EEX is based in Leipzig, Germany, and operates a regulated trading platform for a wide array of energy and agricultural contracts.  EEX is authorized to do business under the German Exchange Act and is subject to oversight by the Saxon State Ministry for Economic Affairs, Labour and Transport.  EEX clears through European Commodity Clearing AG (ECC), a licensed central counterparty (CCP) under the German Banking Act.  ECC observes the Principles for Financial Market Infrastructures (PFMI) adopted by the Technical Committee of IOSCO and the Committee on Payments and Market Infrastructures (CPMI).

EEX is subject to internal fitness and financial soundness requirements.  In addition, EEX’s automated trading system is provided through Eurex Deutschland’s trading platform, which incorporates the IOSCO Principles.  Like the other Applicants, EEX is providing for direct access trading for certain of its listed contracts pursuant to existing staff no-action relief.[5]

International Comity and Deference

I support issuing foreign board of trade registration orders for all three Applicants.  I believe doing so will promote vibrant derivatives markets and expand the liquidity available for trading and hedging.  The foreign board of trade regulatory regime hinges on deference to home regulators—in this case, the European Commission as well as member-state regulators. 

A sentiment that each Commissioner expressed during the last public meeting is that comity is a “two-way street.”  In recognition of the need for reciprocity, I believe approval of the applications is a sign of our good faith and continuing commitment to negotiate with the European Commission and ESMA about significant issues, particularly the implementation of the European Market Infrastructure Regulation (EMIR 2.2).

In supporting the issuance of registration orders, I note that language has been added to each order clarifying the CFTC’s ability to revoke foreign board of trade registration should we have concerns about material changes in the applicable regulatory regime, including developments relating to international comity.  It is my hope that such a revocation will never be necessary, as a relationship of comity between U.S. and EU home-jurisdiction regulators is essential to the smooth functioning of the transatlantic derivatives market, of which the registration of foreign boards of trade is an important component.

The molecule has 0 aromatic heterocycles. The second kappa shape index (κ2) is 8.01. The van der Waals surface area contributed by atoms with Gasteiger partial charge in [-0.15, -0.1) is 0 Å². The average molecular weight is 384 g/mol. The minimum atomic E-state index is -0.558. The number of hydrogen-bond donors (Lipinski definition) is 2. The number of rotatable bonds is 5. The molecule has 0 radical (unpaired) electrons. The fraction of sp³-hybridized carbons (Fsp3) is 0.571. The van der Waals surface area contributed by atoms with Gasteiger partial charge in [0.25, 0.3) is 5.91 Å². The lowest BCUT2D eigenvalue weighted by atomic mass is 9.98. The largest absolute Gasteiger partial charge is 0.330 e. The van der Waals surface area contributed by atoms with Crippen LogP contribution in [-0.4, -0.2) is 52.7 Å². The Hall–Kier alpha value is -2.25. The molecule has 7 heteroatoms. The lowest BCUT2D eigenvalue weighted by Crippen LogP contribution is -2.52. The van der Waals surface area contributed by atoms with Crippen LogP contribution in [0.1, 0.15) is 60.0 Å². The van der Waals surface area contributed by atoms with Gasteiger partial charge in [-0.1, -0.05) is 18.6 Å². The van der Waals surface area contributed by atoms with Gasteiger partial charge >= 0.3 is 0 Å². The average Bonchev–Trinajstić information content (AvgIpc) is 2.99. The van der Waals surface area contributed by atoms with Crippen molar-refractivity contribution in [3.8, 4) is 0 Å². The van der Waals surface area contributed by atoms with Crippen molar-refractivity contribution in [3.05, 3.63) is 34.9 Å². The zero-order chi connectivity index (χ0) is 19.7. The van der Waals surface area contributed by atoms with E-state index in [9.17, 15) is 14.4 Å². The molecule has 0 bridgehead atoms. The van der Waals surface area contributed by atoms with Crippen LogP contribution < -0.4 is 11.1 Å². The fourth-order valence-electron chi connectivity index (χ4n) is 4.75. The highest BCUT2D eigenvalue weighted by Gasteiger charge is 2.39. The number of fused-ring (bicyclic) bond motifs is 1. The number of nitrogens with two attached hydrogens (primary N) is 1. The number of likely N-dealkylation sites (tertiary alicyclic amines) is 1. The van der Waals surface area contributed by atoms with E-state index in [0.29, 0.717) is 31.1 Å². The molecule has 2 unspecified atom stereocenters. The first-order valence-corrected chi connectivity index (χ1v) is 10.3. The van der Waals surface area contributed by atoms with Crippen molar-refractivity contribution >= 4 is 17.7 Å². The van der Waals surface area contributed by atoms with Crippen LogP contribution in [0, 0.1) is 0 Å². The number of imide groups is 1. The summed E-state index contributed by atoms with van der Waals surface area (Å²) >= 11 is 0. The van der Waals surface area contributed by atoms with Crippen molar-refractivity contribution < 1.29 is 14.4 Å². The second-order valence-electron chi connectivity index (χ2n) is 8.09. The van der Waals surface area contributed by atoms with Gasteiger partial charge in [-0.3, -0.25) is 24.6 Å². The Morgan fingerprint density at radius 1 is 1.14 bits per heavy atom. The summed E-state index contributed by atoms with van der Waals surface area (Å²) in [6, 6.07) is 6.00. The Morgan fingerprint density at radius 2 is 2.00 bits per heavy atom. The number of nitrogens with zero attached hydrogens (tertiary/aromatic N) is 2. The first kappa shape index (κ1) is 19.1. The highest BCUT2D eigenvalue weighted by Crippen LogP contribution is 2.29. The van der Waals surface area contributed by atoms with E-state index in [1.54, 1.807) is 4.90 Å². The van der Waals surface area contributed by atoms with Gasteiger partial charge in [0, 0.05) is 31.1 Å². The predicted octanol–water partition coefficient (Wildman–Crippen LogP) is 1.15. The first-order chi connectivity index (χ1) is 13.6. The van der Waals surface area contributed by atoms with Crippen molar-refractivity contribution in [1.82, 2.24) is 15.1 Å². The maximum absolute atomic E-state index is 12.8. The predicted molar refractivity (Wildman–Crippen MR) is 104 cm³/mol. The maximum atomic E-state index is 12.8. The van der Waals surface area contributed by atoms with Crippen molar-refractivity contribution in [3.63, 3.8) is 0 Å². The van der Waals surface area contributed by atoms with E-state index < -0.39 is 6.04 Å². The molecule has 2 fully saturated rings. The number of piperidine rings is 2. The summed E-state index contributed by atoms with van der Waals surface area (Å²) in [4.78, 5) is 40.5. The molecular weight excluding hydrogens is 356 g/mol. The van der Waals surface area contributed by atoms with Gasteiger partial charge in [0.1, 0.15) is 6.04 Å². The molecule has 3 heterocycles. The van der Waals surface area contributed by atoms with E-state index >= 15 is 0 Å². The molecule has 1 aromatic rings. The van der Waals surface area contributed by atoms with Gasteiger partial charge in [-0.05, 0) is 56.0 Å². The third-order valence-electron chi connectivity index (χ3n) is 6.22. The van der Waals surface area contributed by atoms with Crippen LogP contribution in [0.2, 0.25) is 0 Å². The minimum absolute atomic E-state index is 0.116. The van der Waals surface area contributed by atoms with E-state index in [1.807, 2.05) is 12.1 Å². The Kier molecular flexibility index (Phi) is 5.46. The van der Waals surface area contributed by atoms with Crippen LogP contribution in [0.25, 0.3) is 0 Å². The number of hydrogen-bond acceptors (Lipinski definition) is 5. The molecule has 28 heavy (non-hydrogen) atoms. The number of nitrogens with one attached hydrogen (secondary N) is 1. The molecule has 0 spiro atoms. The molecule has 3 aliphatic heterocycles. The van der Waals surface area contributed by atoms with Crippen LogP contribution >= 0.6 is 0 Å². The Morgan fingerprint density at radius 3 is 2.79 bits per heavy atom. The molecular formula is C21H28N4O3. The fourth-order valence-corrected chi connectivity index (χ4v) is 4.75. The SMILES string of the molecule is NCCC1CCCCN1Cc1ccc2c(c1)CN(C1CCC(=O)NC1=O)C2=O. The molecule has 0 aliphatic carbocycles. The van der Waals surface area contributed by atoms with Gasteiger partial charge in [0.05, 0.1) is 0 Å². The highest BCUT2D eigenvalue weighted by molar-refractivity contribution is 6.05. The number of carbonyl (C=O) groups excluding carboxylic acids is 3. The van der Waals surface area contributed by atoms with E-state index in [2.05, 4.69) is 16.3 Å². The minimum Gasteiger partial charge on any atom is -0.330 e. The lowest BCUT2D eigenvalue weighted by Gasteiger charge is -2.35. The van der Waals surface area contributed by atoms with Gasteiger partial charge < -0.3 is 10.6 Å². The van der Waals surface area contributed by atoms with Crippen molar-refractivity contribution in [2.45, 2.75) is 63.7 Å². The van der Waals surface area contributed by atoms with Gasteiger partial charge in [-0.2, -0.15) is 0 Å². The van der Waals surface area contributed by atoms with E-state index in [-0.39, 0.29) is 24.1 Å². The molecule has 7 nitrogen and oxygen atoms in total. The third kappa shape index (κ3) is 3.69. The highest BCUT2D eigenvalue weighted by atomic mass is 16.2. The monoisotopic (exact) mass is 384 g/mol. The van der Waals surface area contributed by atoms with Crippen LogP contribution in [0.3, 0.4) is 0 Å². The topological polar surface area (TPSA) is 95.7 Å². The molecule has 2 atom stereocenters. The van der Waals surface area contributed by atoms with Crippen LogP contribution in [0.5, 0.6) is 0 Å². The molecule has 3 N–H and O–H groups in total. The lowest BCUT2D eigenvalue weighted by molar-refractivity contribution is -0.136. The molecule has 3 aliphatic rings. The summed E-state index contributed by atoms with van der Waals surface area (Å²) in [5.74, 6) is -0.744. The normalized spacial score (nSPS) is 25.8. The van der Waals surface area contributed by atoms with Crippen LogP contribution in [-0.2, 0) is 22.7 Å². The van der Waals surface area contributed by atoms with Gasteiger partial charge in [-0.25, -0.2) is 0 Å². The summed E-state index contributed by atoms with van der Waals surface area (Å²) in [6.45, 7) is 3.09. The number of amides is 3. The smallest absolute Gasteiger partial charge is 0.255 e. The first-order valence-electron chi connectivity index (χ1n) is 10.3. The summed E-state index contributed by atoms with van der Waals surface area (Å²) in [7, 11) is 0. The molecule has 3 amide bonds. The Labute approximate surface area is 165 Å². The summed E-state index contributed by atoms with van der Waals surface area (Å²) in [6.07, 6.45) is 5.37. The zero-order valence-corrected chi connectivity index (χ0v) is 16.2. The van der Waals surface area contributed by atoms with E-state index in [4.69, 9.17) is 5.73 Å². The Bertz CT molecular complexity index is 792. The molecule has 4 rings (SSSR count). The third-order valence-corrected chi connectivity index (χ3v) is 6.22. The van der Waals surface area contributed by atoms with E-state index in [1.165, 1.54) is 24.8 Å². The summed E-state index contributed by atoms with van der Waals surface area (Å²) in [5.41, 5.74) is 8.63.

As my fellow Commissioners are aware, implementation of EMIR 2.2 could result in one or more U.S. CCPs being designated as systemically important to the EU financial system.  Such a designation could subject U.S. CCPs to direct supervision by ESMA, which risks market fragmentation and could inject systemic risk into the U.S. financial system.  This must be avoided, and the Commission will continue to review its engagement with EU entities as necessary. 

I continue to believe that no U.S. CCP poses a systemic risk to the EU financial system.  To the extent European authorities believe any U.S. CCP does in fact pose a systemic risk to the EU financial system, I would like to understand the reasons for this belief.  Such an understanding may allow the Commission to address the underlying causes of such concerns.  For example, if EU authorities believe the practice of posting European sovereign debt and Euro cash collateral to a U.S. CCP raises systemic risk concerns, the Commission could consider whether or not to allow such practices to continue. 

Signs of a lack of comity or deference may prompt additional reviews of exemptions and relief, similar to the Commission’s recent consideration of relief from the margin rule for uncleared swaps involving the European Stability Mechanism.  There is an opportunity to come to an agreement on the appropriate, deferential, and reciprocal means of supervisory cooperation that would allow each supervisor to monitor for any systemic risk that may be posed to the supervisor’s jurisdiction.